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TechTalks With Tom Smith: Kubernetes' Additional Considerations

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TechTalks With Tom Smith: Kubernetes' Additional Considerations

Researcher Tom Smith finds additional considerations include cloud use, evolution, and the many details of K8s execution.

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Tom_smith

Research analyst Tom Smith

To understand the current and future state of Kubernetes (K8s) in the enterprise, we gathered insights from IT executives at 22 companies. We asked, "What have I failed to ask that you think we need to consider with regards to K8s?" Here’s what we learned.

You may also enjoy:  How to Get Started on The Path to Kubernetes Expertise

Cloud

  • Think about which cloud to use, what your target is, and where do you want to run it. There are pros and cons with every choice. Think about a hybrid multi-cloud and a platform that helps with that. It is not easy but it’s good to stay flexible and a platform will help.
  • Is the cloud changing certain aspects of market dynamics where you have one popular player? There isn’t really a competitor to K8s. Is that good or not? Will there be vendors supporting beyond the mega-cloud. Who can provide first-class support for F500 beyond the large public cloud providers? 
  • What deployment options do developers have to run their containerized app on a K8s? You can deploy K8s on your laptop, or in a data center if you own or lease and then deploy your app. But you manage both the app and the administration of the K8s infrastructure itself. Oh, the hardware as well. Alternatively, deploy K8s on a cloud provider (example on a bunch of AWS EC2 instances) so you don’t have to manage the hardware, but you still manage the K8s infrastructure. An even better option is to forget the complexities of managing K8s infrastructure or the hardware, and simply deploy your containerized applications on a managed K8s service like Amazon EKS or Azure K8s Service. Well, the choice may be influenced by the requirements of your app and business.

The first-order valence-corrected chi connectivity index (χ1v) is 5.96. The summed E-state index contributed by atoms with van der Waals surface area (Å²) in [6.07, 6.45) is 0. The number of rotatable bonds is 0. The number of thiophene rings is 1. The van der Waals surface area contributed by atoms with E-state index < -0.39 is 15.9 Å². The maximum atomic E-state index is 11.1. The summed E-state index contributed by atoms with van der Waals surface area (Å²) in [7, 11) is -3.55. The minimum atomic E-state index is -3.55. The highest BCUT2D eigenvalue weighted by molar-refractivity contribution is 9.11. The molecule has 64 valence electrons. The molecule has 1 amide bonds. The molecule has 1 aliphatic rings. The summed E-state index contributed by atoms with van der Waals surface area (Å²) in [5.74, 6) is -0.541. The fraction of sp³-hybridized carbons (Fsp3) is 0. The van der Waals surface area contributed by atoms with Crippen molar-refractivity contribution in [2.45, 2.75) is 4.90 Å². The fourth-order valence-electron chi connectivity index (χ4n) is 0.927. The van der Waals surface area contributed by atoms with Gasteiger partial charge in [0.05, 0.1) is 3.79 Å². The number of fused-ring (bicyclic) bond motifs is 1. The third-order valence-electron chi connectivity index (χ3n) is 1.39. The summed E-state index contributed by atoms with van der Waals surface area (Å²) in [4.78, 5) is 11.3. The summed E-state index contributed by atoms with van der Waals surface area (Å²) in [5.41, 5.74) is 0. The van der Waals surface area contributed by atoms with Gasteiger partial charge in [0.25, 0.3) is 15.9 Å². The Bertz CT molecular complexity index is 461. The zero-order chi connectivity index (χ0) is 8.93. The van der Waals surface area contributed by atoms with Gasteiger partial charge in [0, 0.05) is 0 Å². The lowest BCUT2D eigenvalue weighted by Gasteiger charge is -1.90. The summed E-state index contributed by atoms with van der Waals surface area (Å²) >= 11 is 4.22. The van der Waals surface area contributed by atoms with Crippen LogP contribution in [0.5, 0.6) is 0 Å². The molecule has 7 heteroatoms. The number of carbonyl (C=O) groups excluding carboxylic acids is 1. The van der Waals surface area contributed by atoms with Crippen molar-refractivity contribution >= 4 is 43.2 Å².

Evolution

  • What’s next after K8s? Serverless. 
  • Focus on how all of these movements are tied in with ML and cloud adoption. ML will change how people think about DevOps and code writing. How to take deep learning and ML to revolutionize how DevOps is approached. 
  • What’s going to happen next? What does the world look like after K8s? It has raised the bar. Platforms like Heroku were hard to get right. Now you can use K8s to accomplish more quickly. The new wave of platforms solves very specific problems. K8s is providing tools to iterate with less effort and more confidence to be more productive. K8s enables greater collaboration.

Details

  • Before jumping into K8s, evaluate if it’s the right solution and whether or not the organization is ready for it. This involves testing and architectural design decisions. Careful investigation is needed to determine if it’s the right fit.  K8s allows apps to write once and deploy anywhere. Figure out how that fits into your use cases.
  • While K8s is capable you need to make sure you don’t limit yourself to looking at one level of the problem. Look at multiple levels.
  • Should you use a managed K8s solution like GKE? It depends on your needs and the kinds of applications you are building. GKE has a fairly infrequent release cycle so if you want the latest and greatest features you cannot get them on GKE. K8s 1.15 has been out for a while and GKE is still on 1.13. The cycles are getting longer. It has moved from weeks to several months. GKE is better than AWS but it’s still a significant investment in time to manage.